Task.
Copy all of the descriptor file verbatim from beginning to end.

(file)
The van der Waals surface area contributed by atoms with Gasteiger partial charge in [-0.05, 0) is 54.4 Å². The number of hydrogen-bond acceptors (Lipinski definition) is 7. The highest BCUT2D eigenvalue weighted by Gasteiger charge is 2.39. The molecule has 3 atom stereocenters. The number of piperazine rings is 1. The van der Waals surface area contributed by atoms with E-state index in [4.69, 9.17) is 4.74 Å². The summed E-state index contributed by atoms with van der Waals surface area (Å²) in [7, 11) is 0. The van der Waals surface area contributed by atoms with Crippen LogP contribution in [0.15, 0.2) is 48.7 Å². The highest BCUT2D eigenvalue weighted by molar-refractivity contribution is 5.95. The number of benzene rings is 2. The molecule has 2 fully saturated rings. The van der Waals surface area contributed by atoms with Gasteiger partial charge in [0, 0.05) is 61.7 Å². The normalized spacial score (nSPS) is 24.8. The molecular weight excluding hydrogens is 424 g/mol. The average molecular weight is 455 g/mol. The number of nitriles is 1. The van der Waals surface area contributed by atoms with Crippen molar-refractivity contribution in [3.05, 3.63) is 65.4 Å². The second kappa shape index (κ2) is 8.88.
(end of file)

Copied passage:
The van der Waals surface area contributed by atoms with Gasteiger partial charge in [-0.05, 0) is 54.4 Å². The number of hydrogen-bond acceptors (Lipinski definition) is 7. The highest BCUT2D eigenvalue weighted by Gasteiger charge is 2.39. The molecule has 3 atom stereocenters. The number of piperazine rings is 1. The van der Waals surface area contributed by atoms with E-state index in [4.69, 9.17) is 4.74 Å². The summed E-state index contributed by atoms with van der Waals surface area (Å²) in [7, 11) is 0. The van der Waals surface area contributed by atoms with Crippen LogP contribution in [0.15, 0.2) is 48.7 Å². The highest BCUT2D eigenvalue weighted by molar-refractivity contribution is 5.95. The number of benzene rings is 2. The molecule has 2 fully saturated rings. The van der Waals surface area contributed by atoms with Gasteiger partial charge in [0, 0.05) is 61.7 Å². The normalized spacial score (nSPS) is 24.8. The molecular weight excluding hydrogens is 424 g/mol. The average molecular weight is 455 g/mol. The number of nitriles is 1. The van der Waals surface area contributed by atoms with Crippen molar-refractivity contribution in [3.05, 3.63) is 65.4 Å². The second kappa shape index (κ2) is 8.88.